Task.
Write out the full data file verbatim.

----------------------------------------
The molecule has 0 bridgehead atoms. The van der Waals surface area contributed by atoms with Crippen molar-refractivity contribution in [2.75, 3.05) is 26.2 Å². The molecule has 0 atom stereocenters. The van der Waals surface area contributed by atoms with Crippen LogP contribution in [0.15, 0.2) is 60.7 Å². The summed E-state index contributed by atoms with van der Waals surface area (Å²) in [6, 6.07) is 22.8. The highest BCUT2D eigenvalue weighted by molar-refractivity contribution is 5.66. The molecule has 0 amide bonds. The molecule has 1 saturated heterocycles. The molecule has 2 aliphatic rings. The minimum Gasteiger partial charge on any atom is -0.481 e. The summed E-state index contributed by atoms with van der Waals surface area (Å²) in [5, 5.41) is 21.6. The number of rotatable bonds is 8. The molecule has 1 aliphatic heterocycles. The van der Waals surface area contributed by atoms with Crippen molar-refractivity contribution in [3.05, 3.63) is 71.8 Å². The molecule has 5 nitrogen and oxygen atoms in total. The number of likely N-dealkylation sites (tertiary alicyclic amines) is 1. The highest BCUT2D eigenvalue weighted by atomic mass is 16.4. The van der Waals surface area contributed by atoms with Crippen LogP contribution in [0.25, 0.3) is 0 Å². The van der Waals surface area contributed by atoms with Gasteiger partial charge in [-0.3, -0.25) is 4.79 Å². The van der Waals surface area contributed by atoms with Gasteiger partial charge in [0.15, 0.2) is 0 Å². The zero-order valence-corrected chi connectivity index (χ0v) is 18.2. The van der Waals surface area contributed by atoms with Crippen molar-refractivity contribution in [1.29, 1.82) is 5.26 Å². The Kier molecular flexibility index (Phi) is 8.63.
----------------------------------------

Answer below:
The molecule has 0 bridgehead atoms. The van der Waals surface area contributed by atoms with Crippen molar-refractivity contribution in [2.75, 3.05) is 26.2 Å². The molecule has 0 atom stereocenters. The van der Waals surface area contributed by atoms with Crippen LogP contribution in [0.15, 0.2) is 60.7 Å². The summed E-state index contributed by atoms with van der Waals surface area (Å²) in [6, 6.07) is 22.8. The highest BCUT2D eigenvalue weighted by molar-refractivity contribution is 5.66. The molecule has 0 amide bonds. The molecule has 1 saturated heterocycles. The molecule has 2 aliphatic rings. The minimum Gasteiger partial charge on any atom is -0.481 e. The summed E-state index contributed by atoms with van der Waals surface area (Å²) in [5, 5.41) is 21.6. The number of rotatable bonds is 8. The molecule has 1 aliphatic heterocycles. The van der Waals surface area contributed by atoms with Crippen molar-refractivity contribution in [3.05, 3.63) is 71.8 Å². The molecule has 5 nitrogen and oxygen atoms in total. The number of likely N-dealkylation sites (tertiary alicyclic amines) is 1. The highest BCUT2D eigenvalue weighted by atomic mass is 16.4. The van der Waals surface area contributed by atoms with Crippen LogP contribution in [0.25, 0.3) is 0 Å². The van der Waals surface area contributed by atoms with Gasteiger partial charge in [-0.3, -0.25) is 4.79 Å². The van der Waals surface area contributed by atoms with Gasteiger partial charge in [0.15, 0.2) is 0 Å². The zero-order valence-corrected chi connectivity index (χ0v) is 18.2. The van der Waals surface area contributed by atoms with Crippen molar-refractivity contribution in [1.29, 1.82) is 5.26 Å². The Kier molecular flexibility index (Phi) is 8.63.